“Honestly, I’ve been better. But, Mabel was it?”

“That’s right.”

“Sarah. Pleasure to meet you.”

“A pleasure as well, Sarah. Can I start you with a coffee?”

“No coffee for me, but I would take some tea.”

“Black tea okay?”

“Black tea sounds lovely.”

“Good, ’cause that’s all we got,” Mabel said smiling.

Sarah smiled in return.

“And coffee for you, Edward?”


As Mabel walked away, I took my hat off and sat it on the table next to the window. It was early for lunch, so there were only two other people in the diner – a man who sat at the bar reading the newspaper and an older woman sitting in a booth close to the door. I could hear the radio coming from the back kitchen along with the clanks of pots and pans.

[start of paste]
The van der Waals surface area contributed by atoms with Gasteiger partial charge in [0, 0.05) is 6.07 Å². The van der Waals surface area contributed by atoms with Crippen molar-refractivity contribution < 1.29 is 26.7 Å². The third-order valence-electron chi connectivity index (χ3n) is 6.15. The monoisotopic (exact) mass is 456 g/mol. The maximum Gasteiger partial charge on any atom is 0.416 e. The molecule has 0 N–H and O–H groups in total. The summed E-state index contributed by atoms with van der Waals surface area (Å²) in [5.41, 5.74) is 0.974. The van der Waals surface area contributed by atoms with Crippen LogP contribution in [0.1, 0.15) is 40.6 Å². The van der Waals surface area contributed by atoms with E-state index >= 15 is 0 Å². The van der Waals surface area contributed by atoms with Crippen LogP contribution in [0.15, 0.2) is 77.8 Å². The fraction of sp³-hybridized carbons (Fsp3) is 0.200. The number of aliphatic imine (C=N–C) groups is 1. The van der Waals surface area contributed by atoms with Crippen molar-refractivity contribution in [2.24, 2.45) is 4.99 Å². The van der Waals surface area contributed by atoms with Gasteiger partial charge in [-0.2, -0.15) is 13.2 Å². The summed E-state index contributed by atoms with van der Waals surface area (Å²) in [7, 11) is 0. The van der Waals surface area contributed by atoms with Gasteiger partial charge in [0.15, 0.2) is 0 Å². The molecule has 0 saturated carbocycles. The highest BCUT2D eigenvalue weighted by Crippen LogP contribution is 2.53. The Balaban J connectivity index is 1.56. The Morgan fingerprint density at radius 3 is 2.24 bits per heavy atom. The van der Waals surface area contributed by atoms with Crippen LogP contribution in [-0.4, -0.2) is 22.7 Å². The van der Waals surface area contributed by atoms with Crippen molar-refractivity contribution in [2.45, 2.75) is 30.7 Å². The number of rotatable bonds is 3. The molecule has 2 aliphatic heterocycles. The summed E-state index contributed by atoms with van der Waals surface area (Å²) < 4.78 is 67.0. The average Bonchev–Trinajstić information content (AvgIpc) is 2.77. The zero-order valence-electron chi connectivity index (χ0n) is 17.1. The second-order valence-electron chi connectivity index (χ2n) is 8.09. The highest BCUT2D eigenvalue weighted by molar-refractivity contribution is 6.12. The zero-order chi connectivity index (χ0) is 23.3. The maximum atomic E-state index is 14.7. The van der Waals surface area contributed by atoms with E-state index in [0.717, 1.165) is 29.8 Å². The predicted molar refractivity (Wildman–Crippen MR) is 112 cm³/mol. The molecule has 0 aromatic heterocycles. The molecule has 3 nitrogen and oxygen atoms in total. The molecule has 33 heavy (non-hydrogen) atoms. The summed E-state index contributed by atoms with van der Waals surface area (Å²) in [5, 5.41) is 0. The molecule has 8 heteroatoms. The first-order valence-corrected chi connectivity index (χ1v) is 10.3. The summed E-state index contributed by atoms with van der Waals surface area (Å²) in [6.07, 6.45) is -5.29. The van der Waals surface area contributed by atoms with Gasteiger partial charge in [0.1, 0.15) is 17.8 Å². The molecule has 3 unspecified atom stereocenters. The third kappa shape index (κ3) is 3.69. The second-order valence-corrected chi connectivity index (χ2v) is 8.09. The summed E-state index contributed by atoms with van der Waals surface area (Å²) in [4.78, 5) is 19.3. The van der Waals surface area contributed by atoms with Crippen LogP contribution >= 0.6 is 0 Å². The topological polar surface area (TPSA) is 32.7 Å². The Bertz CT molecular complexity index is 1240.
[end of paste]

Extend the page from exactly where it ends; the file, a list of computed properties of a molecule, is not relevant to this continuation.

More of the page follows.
I took a pen and pad out of my coat pocket. I opened up the pad to a blank page, wrote “Sarah Goodman” at the top and underlined it.

“First place I like to start is, is there anyone you know who would want you and your parents dead?” I asked.

Sarah shook her head. “No one I can think of. I mean, my father had his business rivals, but no one who would want him dead.”

“What did your father do exactly?”

“He owned Goodman Industries. He oversaw the company and handled the high-level decisions.”

“And from what I’ve heard, Goodman Industries is in steel and manufacturing?”

“Mainly, though lately they’ve been interested in expanding to real estate.”

“How long have they been trying for that?”

“Only recently. A few months maybe.”

“And your mother?”

“My mother wasn’t in business. She was the lead conservationist at the Gladwell Historical Art Gallery. She loved working there and everyone there loved her.”